Using a hair dryer to heat the power transistor to equal underhood temperature didn’t cause the engine to stall. Even with the power transistor heated to 150° F, the engine still took its normal hour to stall; obviously, since the power transistor received its trigger signal from the PCM. That left the PCM or the wiring connecting the two as the remaining possibilities.
This scenario presented a chicken-or-egg Diagnostic Dilemma in which economics entered the picture. Should I replace the relatively cheap power transistor before I replaced an expensive PCM? In this case, I gambled on the power transistor and lost. As my hair-dryer test indicated, the power transistor was not at fault. This left me with a PCM failure, which became a cost-prohibitive repair when the resale value of the vehicle and some non-related repair issues were considered.
But logic completed the diagnostic process because, after determining that the failure pattern for the loss of power and stalling complaint was heat and time-related, it became easy to determine that high passenger compartment temperatures were aggravating a circuit fault in the PCM. When I tested during cool, cloudy winter weather, the engine ran fine. But on a sunshine-filled day with high ambient temperatures, the passenger compartment warmed up and caused the PCM to fail.
The High-Idling Tempo
Thinking beyond one’s own experience is often required to diagnose no-code, heat-related intermittent failures. Case in point is a 1994 Ford Tempo equipped with the 2.3L engine and automatic transmission. The car had belonged to an elderly man who had lived on the East Coast. As such, the car had been driven very slowly and possibly without much maintenance.
The next owner, however, began experiencing a fast idle condition that would occur only during the hot summer months in Colorado and most often when climbing a steep, winding mountain road. The Diagnostic Dilemma on this case study was obviously not being able to duplicate the kind of temperatures that seemed to trigger the high-idle problem.
Beginning two years ago, the owner brought the vehicle in with the high idle complaint. Although at that time I had duplicated the 1,600-rpm, high idle complaint, the problem disappeared before I could attach a scan tool and gather any diagnostic data or trouble codes. Due to the inability to duplicate the problem, I was left with educated guess work as to the cause of the failure.
My first educated guess was a throttle position sensor that was failing to return to an exact closed-throttle reading. Although some vehicle operating strategies are more sensitive to closed-throttle voltages than others, I have seen high idle problems caused by variations as small as 1/100 of a volt in the closed-throttle position.
In most strategies, the PCM remembers a specific closed-throttle voltage when the key is turned on. If the throttle position sensor fails to generate the exact closed-throttle voltage each time the throttle is closed, the PCM commands a high idle speed to keep the engine from stalling. In some cases, the high idle range might be as high as 1,600 rpm in this so-called default position.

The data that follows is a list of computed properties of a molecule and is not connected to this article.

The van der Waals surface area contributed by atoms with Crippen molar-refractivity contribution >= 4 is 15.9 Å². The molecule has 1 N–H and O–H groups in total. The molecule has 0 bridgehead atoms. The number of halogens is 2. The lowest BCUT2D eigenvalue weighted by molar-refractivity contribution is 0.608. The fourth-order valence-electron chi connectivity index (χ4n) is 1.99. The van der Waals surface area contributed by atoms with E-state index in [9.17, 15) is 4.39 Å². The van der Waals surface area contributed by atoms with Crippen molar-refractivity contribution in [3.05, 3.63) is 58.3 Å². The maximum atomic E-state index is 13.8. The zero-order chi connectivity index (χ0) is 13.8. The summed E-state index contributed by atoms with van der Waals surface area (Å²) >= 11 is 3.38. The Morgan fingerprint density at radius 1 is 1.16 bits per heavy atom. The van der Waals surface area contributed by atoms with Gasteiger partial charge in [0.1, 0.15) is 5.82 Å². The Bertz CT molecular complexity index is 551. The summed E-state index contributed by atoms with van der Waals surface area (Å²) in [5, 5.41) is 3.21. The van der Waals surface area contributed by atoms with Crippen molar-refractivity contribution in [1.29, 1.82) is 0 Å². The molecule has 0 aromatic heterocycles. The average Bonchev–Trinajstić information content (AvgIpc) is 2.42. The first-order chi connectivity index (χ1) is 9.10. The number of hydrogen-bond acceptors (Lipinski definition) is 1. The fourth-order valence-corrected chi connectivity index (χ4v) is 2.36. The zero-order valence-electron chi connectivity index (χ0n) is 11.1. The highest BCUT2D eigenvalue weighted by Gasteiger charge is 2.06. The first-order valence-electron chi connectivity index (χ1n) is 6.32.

To keep a long story short, I cleaned the throttle body and replaced the throttle position sensor in my first attempt to solve the problem. A year later, the owner returned with the same complaint. In frustration, I again cleaned the throttle body and replaced the Idle Air Control (IAC), which I decided might be sticking open in high underhood temperatures.
This spring, however, the owner returned with the same high idle complaint. Of course, as soon as he appeared in the driveway, the high idle condition disappeared. Determined to duplicate the condition, the owner drove the Tempo for several hours until he reappeared in my driveway with the engine idling about 1,600 rpm. I quickly grabbed a scan tool and accessed the data stream.
Although battery voltage, coolant temperature and intake air temperature was normal, I did notice that the PCM was “seeing” a part-throttle condition. I also noticed that the data stream throttle voltage was exactly the same as the voltage measured directly at the throttle sensor.
To be quite frank, I had to sleep on this problem for a few days before coming up with a solution. Obviously, high temperatures were keeping the throttle plate and throttle sensor from reaching the closed-throttle position. See Photo 4.
Although I had already cleaned and lubricated the throttle plate and transmission kick-down linkage several times, I removed the throttle body assembly and discovered that the interior of the throttle plate was covered with hard carbon. At this point, let me say that, due to rural driving conditions, I have never witnessed hard carbon buildup on throttle bodies, especially Ford units like this with the Teflon coating on the throttle bore. See Photo 5.
These Ford throttle bodies require a gentle cleaning process to avoid disturbing the Teflon coating. If the coating becomes rough, the throttle won’t consistently return to the closed position. I have found several penetrating oils that seem to help dissolve carbon deposits without resorting to heavy scrubbing. I eventually removed all of the carbon by carefully brushing it away with a soft toothbrush and towel.
The key to this particular Diagnostic Dilemma was the problem occurring only during high ambient air temperatures. Because the expansion coefficients of the aluminum throttle housing and steel throttle plate are different, I made the assumption that high ambient air temperatures were causing the throttle plate to stick against the hard carbon deposits in the throttle bore. Cooler weather would allow the throttle plate and throttle position sensor to seat in their normal locations.
Summing It Up
Quite obviously, ambient air temperature is the key to both of these cases. In addition, I might mention that the Nissan Quest required a healthy dose of sunshine to boost passenger compartment temperatures, which would aggravate the circuit fault in the PCM to the point it would fail. In the case of the high-idling Ford Tempo, high ambient temperatures also required a boost from high underhood temperatures caused by low-speed, high-load operation encountered in climbing high mountain roads. Both cases required time and patience to determine that high ambient temperatures were indeed the cause of this month’s Diagnostic Dilemmas.